Ramadan and Traditions. It was Ramadan for the entirety of my trip. In reality, this had zero impact on my trip - many shops, especially larger supermarkets, remained open during the day, as did all petrol stations and services. It also meant that roads were generally quieter than usual, queues in the cities absent. Nobody expects you to follow Ramadan - indeed several times folk stopped to give me bottles of water when I was walking in the heat of the day. Out of respect, it is polite to avoid eating/drinking in front of folk while they are fasting. Concerning clothes, I wore tee-shirt and shorts throughout (as did some Saudi men). This did not raise any eyebrows.

Car. Avis were excellent, car was good, service exemplary, rate included full insurance (no excess, no deposit) and 200 km per day (additional km about 12 euro cents/km). I rented for 13 days, therefore 2600 km. This was just about enough for a standard trip - in reality I did 2800 km and the guy just smiled at the additional kilometres and said no charge. Yelo has cheaper rates, but they take a deposit and there are numerous reports of this never being returned.

Officially, in addition to your national licence, an international driving licence (Vienna 1968) is required to rent a car in Saudi Arabia, all rental car companies stress this at time of booking. Office staff were not interested in seeing mine at time of pick up however.

Road Travel. The concept of safe driving hasn't really reached the Arabian peninsula! That said, it is not amazingly bad and speed cameras/traffic light cameras are absolutely everywhere (linked to a national database with quite high penalties), consequently speeding is quite rare. Speed limits are often only signed in Arabic numerals, so worth learning the most useful for road use:




Police checkpoints are quite frequent, but these are never a hassle, I was always waved through without any questions. Speed bumps are worse, they are very common and sometimes built like mountains! They often have rumble strips before them, but often don't and they are not always easy to see, especially at night …after bouncing across the road on a couple of occasions, you soon learn to be ready for them. Roads on the escarpment (Reydah, Fayfa, etc) are exceedingly steep, low-powered cars can have issues - a standard saloon car is perfectly okay, but probably better not to rent the smallest cars available. I had a Honda Accent, it was perfectly okay.

On the plus side, petrol is cheap, about 55 euro cents a litre and credit cards are accepted at all petrol stations (as well as many shops and almost all hotels). The ferry to the Farasan Islands is free, with or without car. Tickets can be obtained the day before from the building opposite the ferry terminal.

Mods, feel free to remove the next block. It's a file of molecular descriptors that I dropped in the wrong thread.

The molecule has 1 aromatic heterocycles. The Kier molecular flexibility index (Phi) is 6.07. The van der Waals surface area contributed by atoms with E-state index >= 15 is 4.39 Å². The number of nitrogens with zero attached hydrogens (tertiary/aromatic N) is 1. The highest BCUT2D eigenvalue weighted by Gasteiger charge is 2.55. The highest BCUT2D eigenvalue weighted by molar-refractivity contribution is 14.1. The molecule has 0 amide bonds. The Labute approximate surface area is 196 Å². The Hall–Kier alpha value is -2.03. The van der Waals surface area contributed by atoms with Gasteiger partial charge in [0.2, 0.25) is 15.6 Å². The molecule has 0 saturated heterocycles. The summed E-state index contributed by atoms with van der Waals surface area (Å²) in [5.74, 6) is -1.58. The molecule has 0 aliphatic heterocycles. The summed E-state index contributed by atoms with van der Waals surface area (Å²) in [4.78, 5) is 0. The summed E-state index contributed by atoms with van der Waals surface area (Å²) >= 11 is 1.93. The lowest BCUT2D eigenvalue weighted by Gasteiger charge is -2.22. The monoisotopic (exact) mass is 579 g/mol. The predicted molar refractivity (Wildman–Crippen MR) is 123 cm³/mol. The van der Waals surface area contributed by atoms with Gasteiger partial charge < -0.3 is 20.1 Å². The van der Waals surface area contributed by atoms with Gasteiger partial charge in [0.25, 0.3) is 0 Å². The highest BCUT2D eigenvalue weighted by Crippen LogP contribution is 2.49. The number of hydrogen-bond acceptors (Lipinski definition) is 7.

Weather. Don't go to Saudi Arabia if you can't hack high temperatures - coastal areas were uniformly hot and humid, always above 36 C and as high as 41 C around Lake Al-Saad. I actually feel quite okay in such conditions and remained active all day throughout. Cooler and frequently cloudy conditions typified the Asir Highlands (the escarpment edge is 2800 m altitude).

24-25 March. Neusiedler See, Austria.

No options for flights from Lithuania to Saudi Arabia, so opted for a routing through Vienna. With the airport only an hour from the Neusiedler See area, I decided to add an extended stop here, prospects of Great Bustard and European Ground Squirrel the main attraction. Originally planned one full day, this was later extended to two by flight schedule changes.

Day One.

Predawn departure from Vilnius, touchdown in Vienna at 8.30 am local time. Picked up a car, one hour later I was trundling down the small tracks from Tadten across the plains on the Austrian-Hungarian border.

Abundance of Brown Hares immediately apparent, dozens of Lapwings and Curlews, no Great Bustard in initial scans, not hoped for Ground Squirrels. Plenty of raptors however, not only many Common Buzzards and Eurasian Kestrels, but several Hen Harriers drifting around and one Red Kite doing its acrobatics. All soon dwarfed however by a dramatic fly-by of a pair of adult Eastern Imperial Eagles, directly overhead and gradually drifting towards the Hungarian border. A while later I was at the border too, White Stork over, Black Redstarts hopping about the deserted footbridge that marks the border. Under the shadow of an old communist watch tower, I wandered across, breaking my own personal promise not to visit Hungary, then explored the wet woodland for a while. A bunch of butterflies the reward (Brimstone, Orange Tip, Red Admiral, Comma), along with Black Woodpecker and common woodland species.

Still, certain unseen things still awaited on the Austrian side, so I returned and took the more easterly track to Andau. And that is where I found the Great Bustards - three at distance on the grasslands of the LIFE+ reserve, then an impressive 23 in a rank patch of fallow agricultural land opposite, very close to the road. Stately birds indeed, males all puffed up on display, females really seeming rather nonplussed.